You invited nurses?

Did you clear this with Meredith?

A few more people isn't gonna make a difference, OK?

A party is a party.

And the bigger the party, the less time for bad sex with the hockey player.

Would you stop saying that.

OK. Hank and I have great sex. All the time.

We'll probably have sex after the party, or during the party.

As long as you clear it with Meredith.

Hank just needs to realize that doctors can have fun.

We're not all workaholics with god complexes.

We are workaholics with god complexes.

And the notary can be there at 6:30, too?

And the home's physician will be there to attest to her mental competency?

OK.

Is there anything else I need to bring beside my license?

My checkbook.

6:30. I'll be there.

I heard.

It's a notary thing. A thing to get notarized.

I'm talking about the heart thing.

Do you want to talk about it?

We're adults.

When did that happen?

And how do we make it stop?

Dr. Yang.

Dr. Burke.

That bypass graft got a little complicated.

It's nothing I couldn't handle.

Good.

Yeah.

Listen, I'll call you back.

[call ends]

That was my lawyer. He's advising me not to talk to you.

Mr. Patterson, I know that you're frustrated and angry, but I need, we need some more information about your wife.

The walls of her heart are abnormally thin.

Hey, don't blame this on my wife.

I heard from your very mouth what happened. I know.

But we can't treat her.

No, she was in the best shape of her life.

You ask her cardiologist.

She had lost 100 pounds.

Don't you dare try to hang this on her.

Mr. Patterson, please. We're through talking.


You don't like me very much, do you?

Jerry, it's not you specifically. It's just people like you. That's all.

Doc, I'm feeling pretty good.

Pain's about a three.

A three? That's excellent.

Mr. Frost, I'm glad we could help you out, as well as County, Mercy West, Seattle Pres.

A lot of people have helped you out lately, Jerry.

We're pleased we could do our part.

Who's on discharge today, Dr. Karev?

[Alex] Izzie Stevens.

Mr. Frost, Dr. Stevens is gonna discharge you.

You can't discharge me.

I'm in pain. You were in pain. Now you're not.

Dr. Karev here is going to recommend some wonderful treatment programs for you.

Go home.

Get some help.

You can't just do that!

He just did, my friend.

OK, any luck yet?

Nada.

Looks like you're gonna have to spend another night.

I hate to miss the party.

You gonna make it?

You are the last person on my list, so it's looking pretty good.

So, doctors have lives after all. Who'd have thunk?

Dr. Stevens, discharge my guy in 342.

Don't look at me like that.

It's not gonna take very long.

It's not.

You paged me?

I'm gonna be a while. Do you think you could get home to sign for the beer?

Why don't you have your boyfriend sign for it?

You have a very annoying way of sneaking up on people.

Maybe if you were a little less creepy...

I wouldn't come anyway.

I hate big parties.

Is Meredith the only person who doesn't know the size of this thing?

I'm telling her.

You can't. She's gone already.

What, already?

I think she had... Excuse me. An errand to run.

You don't think Meredith's going to mind about the party, right?

I want you to make it very clear to her that I had nothing to do with this party.

Nothing.

I'm sorry I'm late. It was the traffic.

It doesn't matter, dear.

OK. Don't tell me the notary didn't show.

Everybody's here. It's just your mother isn't.

[Meredith] Mom?

Mom?

What do you people want from me?

We need you to sign the lawyer's papers.

I have a cranial reconstruction in a half an hour. I need to go.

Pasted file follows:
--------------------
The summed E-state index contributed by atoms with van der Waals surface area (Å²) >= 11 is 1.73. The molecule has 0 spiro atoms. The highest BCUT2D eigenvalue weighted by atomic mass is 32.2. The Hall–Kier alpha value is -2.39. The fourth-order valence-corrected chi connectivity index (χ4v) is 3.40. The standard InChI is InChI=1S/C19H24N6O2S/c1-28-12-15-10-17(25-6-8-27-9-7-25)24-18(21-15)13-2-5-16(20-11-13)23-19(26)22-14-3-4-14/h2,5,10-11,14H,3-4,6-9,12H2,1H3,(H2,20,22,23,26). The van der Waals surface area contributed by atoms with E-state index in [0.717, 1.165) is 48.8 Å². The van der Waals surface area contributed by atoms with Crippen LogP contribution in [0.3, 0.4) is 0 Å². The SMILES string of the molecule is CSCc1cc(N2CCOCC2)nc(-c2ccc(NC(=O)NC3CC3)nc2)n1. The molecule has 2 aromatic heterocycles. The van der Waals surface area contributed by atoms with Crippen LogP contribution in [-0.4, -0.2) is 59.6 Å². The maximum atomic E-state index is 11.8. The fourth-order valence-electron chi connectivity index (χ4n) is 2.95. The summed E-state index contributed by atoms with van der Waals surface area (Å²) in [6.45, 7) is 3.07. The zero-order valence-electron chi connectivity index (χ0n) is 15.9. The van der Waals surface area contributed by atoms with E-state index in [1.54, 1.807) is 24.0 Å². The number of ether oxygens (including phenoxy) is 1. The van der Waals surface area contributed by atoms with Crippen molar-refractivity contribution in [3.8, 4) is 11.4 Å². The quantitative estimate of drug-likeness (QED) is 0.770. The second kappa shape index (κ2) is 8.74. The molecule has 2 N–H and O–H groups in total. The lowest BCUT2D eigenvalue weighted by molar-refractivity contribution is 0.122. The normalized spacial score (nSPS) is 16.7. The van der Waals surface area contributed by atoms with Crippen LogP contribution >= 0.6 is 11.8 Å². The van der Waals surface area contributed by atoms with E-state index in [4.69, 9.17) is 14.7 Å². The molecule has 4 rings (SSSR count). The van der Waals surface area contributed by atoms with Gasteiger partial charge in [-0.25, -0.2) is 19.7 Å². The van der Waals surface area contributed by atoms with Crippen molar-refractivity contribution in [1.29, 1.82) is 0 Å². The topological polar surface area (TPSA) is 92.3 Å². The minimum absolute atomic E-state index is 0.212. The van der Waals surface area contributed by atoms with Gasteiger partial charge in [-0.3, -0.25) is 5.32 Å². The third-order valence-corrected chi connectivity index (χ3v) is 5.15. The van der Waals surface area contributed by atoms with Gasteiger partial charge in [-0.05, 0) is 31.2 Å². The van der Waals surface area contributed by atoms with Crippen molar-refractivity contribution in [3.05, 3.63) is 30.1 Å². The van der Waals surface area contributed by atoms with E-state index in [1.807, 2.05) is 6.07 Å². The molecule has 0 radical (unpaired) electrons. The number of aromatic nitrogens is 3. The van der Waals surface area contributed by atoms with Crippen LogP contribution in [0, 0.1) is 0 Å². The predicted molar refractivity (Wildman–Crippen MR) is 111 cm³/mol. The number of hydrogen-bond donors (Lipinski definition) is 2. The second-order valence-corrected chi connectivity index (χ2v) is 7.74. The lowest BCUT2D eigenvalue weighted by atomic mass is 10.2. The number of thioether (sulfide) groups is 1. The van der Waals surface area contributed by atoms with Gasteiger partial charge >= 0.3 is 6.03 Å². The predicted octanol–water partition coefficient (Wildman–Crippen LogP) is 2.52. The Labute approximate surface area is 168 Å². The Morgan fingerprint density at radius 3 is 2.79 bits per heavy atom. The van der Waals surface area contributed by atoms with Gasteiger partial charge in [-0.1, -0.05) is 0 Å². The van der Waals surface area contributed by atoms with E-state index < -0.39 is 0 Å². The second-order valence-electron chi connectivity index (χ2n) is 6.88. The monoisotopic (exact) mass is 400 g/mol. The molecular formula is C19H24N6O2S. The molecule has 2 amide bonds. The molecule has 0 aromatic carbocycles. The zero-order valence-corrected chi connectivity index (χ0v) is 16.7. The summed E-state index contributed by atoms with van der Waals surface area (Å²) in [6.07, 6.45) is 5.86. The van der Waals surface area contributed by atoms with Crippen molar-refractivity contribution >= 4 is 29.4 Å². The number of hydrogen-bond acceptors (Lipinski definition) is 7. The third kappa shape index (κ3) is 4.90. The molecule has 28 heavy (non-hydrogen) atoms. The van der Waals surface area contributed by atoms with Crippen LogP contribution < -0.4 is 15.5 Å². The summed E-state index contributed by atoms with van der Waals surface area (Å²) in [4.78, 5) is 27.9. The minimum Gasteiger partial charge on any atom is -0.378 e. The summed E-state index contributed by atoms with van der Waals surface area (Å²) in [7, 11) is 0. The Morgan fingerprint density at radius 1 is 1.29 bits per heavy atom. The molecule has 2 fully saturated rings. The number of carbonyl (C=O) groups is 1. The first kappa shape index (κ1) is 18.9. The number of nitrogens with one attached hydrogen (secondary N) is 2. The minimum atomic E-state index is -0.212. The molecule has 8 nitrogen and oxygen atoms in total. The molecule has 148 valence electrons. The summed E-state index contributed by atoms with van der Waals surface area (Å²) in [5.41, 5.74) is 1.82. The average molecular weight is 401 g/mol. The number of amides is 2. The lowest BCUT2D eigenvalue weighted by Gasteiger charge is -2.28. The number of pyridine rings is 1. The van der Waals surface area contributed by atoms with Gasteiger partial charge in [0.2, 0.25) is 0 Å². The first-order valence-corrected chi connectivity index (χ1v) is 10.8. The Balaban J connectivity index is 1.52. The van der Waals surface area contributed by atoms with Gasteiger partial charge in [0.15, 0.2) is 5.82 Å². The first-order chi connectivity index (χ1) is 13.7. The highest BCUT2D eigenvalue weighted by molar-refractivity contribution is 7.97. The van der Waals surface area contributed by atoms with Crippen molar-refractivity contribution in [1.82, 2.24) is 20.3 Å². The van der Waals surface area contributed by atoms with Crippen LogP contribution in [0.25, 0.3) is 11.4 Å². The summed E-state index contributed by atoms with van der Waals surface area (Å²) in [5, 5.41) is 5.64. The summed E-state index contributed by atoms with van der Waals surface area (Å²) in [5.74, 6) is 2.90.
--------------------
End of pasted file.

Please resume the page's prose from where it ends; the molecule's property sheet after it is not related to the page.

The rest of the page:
OK, mom. We're all here. We have a notary.

I need you to focus, and I need you to sign these papers.

Mom, look at me.

It's an emergency surgery.

I don't have time for this.

She can't sign anything now.

She's sundowning. We should have done this earlier in the day.

I couldn't come earlier in the day.

I have a job and a life, and I'm here now.

You're gonna have to come back tomorrow, when she's lucid.

You know, why did she put this off for so long?

And why did you let her?

Doesn't it strike you as slightly irresponsible?

I mean, what the hell is wrong with you people?

[inaudible]


[papers rustling]

[party music]

[people clamoring]

Izzie, I'm gonna kill you.

You could touch that, but I'd have to kill you.

So, about that towel thing?

It's been taken care of.

OK.

You don't need to concern yourself with it.

So, what's gonna happen?

We're not gonna talk about it anymore is what's gonna happen. We clear?

Or you had too much alcohol to understand me?

We're very clear.

Good.

You have any bourbon?

[music continues]

You can't discharge a man in pain.

You're hurting me!

You're the one who's making it difficult. Stop resisting.

Give me a hit of Demerol. Just give me the hit of Demerol.

Come on. The dilaudid hasn't worn off yet.

Mr. Frost, you have to... Look, I'm not leaving.

I'm calling psych.

No, no. Don't call psych.

Don't call psych. Wait, wait, wait.

Stop, Jerry. Stop. Stop. Stop.

[thuds]

Jerry. Jerry!

Concussion?

He's blown his left pupil.

Page Shepherd. We gotta get him down to CT.

That was one hard fall. What do you see?

[Jo] Subdural bleed.

With midline shift.

We have to evacuate this now.

Anywhere else you have to be, Dr. Stevens, or are you in?

[dialing]

Brain surgery?

Are you kidding me?

That's what I thought.

[people clamoring]

Here you are.

[shouting] Where is Izzie?

She didn't clear it with you?

This was supposed to be a meet-the-boyfriend get-together little thing!

Izzie has a lot of friends.

Izzie doesn't know this many people.

I told her to clear it with you.

I can't handle this.

You want me to kick everyone out?

I'm gonna kick everyone out.

Baby, you made it!

Screw it.

Hold this.

And give me this.

I made it!

George! George, come here. Come on.


[Derek] See it?

[Alex] It's hard to miss.

[monitor beeping]

[Derek] Little more than he bargained for.

[Alex] Maybe he's lucky. Maybe this is his way out of the hole.

The hole?

Interesting expression.

My father was into smack pretty heavy. He was a musician.

It's tolerated in his line of work.

Not good for the family at home.

[humming]

[Meredith] Why do we want to be surgeons, anyway?